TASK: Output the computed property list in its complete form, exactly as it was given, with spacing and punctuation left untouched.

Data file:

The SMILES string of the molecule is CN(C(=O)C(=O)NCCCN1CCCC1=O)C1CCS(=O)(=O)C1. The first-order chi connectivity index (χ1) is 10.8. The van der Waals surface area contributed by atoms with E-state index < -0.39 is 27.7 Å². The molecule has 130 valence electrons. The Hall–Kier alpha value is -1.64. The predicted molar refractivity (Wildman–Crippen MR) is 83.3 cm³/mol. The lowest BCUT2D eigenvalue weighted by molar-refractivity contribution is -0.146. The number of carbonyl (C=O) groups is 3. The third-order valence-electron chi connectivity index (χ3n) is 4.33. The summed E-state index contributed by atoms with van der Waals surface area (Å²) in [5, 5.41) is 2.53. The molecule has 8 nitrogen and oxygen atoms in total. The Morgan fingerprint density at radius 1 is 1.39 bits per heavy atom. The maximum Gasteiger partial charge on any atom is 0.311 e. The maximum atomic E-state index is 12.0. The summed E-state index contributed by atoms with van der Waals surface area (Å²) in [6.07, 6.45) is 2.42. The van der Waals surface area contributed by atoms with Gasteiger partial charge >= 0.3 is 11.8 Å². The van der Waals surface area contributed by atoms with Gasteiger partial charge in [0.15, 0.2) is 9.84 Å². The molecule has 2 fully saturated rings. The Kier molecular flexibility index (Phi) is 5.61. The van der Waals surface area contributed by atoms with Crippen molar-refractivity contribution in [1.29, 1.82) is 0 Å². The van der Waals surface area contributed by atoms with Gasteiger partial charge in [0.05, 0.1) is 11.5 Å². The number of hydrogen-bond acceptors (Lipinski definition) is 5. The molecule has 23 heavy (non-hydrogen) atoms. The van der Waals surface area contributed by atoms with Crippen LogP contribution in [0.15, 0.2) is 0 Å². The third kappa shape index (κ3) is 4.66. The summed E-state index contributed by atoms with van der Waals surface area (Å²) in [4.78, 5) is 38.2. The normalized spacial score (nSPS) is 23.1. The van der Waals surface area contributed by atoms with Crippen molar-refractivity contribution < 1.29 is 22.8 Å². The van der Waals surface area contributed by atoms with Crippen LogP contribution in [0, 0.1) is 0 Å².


The SMILES string of the molecule is CN(C(=O)C(=O)NCCCN1CCCC1=O)C1CCS(=O)(=O)C1. The first-order chi connectivity index (χ1) is 10.8. The van der Waals surface area contributed by atoms with E-state index < -0.39 is 27.7 Å². The molecule has 130 valence electrons. The Hall–Kier alpha value is -1.64. The predicted molar refractivity (Wildman–Crippen MR) is 83.3 cm³/mol. The lowest BCUT2D eigenvalue weighted by molar-refractivity contribution is -0.146. The number of carbonyl (C=O) groups is 3. The third-order valence-electron chi connectivity index (χ3n) is 4.33. The summed E-state index contributed by atoms with van der Waals surface area (Å²) in [5, 5.41) is 2.53. The molecule has 8 nitrogen and oxygen atoms in total. The Morgan fingerprint density at radius 1 is 1.39 bits per heavy atom. The maximum Gasteiger partial charge on any atom is 0.311 e. The maximum atomic E-state index is 12.0. The summed E-state index contributed by atoms with van der Waals surface area (Å²) in [6.07, 6.45) is 2.42. The van der Waals surface area contributed by atoms with Gasteiger partial charge >= 0.3 is 11.8 Å². The van der Waals surface area contributed by atoms with Gasteiger partial charge in [0.15, 0.2) is 9.84 Å². The molecule has 2 fully saturated rings. The Kier molecular flexibility index (Phi) is 5.61. The van der Waals surface area contributed by atoms with Crippen molar-refractivity contribution in [1.29, 1.82) is 0 Å². The van der Waals surface area contributed by atoms with Gasteiger partial charge in [0.05, 0.1) is 11.5 Å². The number of hydrogen-bond acceptors (Lipinski definition) is 5. The molecule has 23 heavy (non-hydrogen) atoms. The van der Waals surface area contributed by atoms with Crippen LogP contribution in [0.15, 0.2) is 0 Å². The third kappa shape index (κ3) is 4.66. The summed E-state index contributed by atoms with van der Waals surface area (Å²) in [4.78, 5) is 38.2. The normalized spacial score (nSPS) is 23.1. The van der Waals surface area contributed by atoms with Crippen molar-refractivity contribution < 1.29 is 22.8 Å². The van der Waals surface area contributed by atoms with Crippen LogP contribution in [0, 0.1) is 0 Å².